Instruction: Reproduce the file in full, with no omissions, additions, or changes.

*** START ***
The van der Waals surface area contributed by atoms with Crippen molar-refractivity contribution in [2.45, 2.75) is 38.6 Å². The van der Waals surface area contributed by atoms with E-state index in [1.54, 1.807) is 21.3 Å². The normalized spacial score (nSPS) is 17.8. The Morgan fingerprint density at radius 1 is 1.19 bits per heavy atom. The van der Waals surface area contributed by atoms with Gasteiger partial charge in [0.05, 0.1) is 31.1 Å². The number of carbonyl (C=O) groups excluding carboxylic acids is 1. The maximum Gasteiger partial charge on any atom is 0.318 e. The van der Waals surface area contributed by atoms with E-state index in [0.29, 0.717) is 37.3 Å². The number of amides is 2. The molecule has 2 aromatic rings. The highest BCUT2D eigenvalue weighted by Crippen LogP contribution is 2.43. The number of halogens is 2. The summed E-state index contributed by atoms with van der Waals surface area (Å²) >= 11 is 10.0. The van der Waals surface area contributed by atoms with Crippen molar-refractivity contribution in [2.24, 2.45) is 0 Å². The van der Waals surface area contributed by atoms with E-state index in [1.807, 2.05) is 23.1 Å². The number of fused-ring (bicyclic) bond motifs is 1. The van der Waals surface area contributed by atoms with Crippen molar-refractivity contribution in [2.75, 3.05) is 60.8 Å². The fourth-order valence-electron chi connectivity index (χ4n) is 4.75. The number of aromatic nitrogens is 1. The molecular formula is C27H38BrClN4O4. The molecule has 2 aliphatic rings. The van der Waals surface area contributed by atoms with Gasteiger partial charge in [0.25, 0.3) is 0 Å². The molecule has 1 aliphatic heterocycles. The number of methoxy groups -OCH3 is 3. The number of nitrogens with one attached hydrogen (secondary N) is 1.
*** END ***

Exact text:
The van der Waals surface area contributed by atoms with Crippen molar-refractivity contribution in [2.45, 2.75) is 38.6 Å². The van der Waals surface area contributed by atoms with E-state index in [1.54, 1.807) is 21.3 Å². The normalized spacial score (nSPS) is 17.8. The Morgan fingerprint density at radius 1 is 1.19 bits per heavy atom. The van der Waals surface area contributed by atoms with Gasteiger partial charge in [0.05, 0.1) is 31.1 Å². The number of carbonyl (C=O) groups excluding carboxylic acids is 1. The maximum Gasteiger partial charge on any atom is 0.318 e. The van der Waals surface area contributed by atoms with E-state index in [0.29, 0.717) is 37.3 Å². The number of amides is 2. The molecule has 2 aromatic rings. The highest BCUT2D eigenvalue weighted by Crippen LogP contribution is 2.43. The number of halogens is 2. The summed E-state index contributed by atoms with van der Waals surface area (Å²) >= 11 is 10.0. The van der Waals surface area contributed by atoms with Crippen molar-refractivity contribution in [2.24, 2.45) is 0 Å². The van der Waals surface area contributed by atoms with E-state index in [1.807, 2.05) is 23.1 Å². The number of fused-ring (bicyclic) bond motifs is 1. The van der Waals surface area contributed by atoms with Crippen molar-refractivity contribution in [2.75, 3.05) is 60.8 Å². The fourth-order valence-electron chi connectivity index (χ4n) is 4.75. The number of aromatic nitrogens is 1. The molecular formula is C27H38BrClN4O4. The molecule has 2 aliphatic rings. The van der Waals surface area contributed by atoms with Gasteiger partial charge in [0.25, 0.3) is 0 Å². The molecule has 1 aliphatic heterocycles. The number of methoxy groups -OCH3 is 3. The number of nitrogens with one attached hydrogen (secondary N) is 1.